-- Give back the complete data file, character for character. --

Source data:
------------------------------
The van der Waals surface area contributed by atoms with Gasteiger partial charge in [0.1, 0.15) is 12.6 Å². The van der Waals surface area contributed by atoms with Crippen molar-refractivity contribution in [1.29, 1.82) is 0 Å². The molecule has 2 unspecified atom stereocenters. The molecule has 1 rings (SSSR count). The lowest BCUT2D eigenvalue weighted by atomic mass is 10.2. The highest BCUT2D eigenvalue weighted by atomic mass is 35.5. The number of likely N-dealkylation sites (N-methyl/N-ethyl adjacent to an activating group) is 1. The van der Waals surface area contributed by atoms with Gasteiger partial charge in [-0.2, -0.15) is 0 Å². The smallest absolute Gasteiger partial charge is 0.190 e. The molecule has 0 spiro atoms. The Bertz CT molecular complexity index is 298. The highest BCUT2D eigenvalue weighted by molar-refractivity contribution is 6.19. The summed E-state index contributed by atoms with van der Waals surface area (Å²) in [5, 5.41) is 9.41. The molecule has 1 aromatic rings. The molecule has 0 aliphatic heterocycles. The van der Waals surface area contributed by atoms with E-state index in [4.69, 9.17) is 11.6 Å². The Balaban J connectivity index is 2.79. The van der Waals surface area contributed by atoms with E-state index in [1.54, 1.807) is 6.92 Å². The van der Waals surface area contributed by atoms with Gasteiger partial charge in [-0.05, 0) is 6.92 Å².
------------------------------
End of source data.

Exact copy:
The van der Waals surface area contributed by atoms with Gasteiger partial charge in [0.1, 0.15) is 12.6 Å². The van der Waals surface area contributed by atoms with Crippen molar-refractivity contribution in [1.29, 1.82) is 0 Å². The molecule has 2 unspecified atom stereocenters. The molecule has 1 rings (SSSR count). The lowest BCUT2D eigenvalue weighted by atomic mass is 10.2. The highest BCUT2D eigenvalue weighted by atomic mass is 35.5. The number of likely N-dealkylation sites (N-methyl/N-ethyl adjacent to an activating group) is 1. The van der Waals surface area contributed by atoms with Gasteiger partial charge in [-0.2, -0.15) is 0 Å². The smallest absolute Gasteiger partial charge is 0.190 e. The molecule has 0 spiro atoms. The Bertz CT molecular complexity index is 298. The highest BCUT2D eigenvalue weighted by molar-refractivity contribution is 6.19. The summed E-state index contributed by atoms with van der Waals surface area (Å²) in [5, 5.41) is 9.41. The molecule has 1 aromatic rings. The molecule has 0 aliphatic heterocycles. The van der Waals surface area contributed by atoms with E-state index in [4.69, 9.17) is 11.6 Å². The Balaban J connectivity index is 2.79. The van der Waals surface area contributed by atoms with E-state index in [1.54, 1.807) is 6.92 Å². The van der Waals surface area contributed by atoms with Gasteiger partial charge in [-0.05, 0) is 6.92 Å².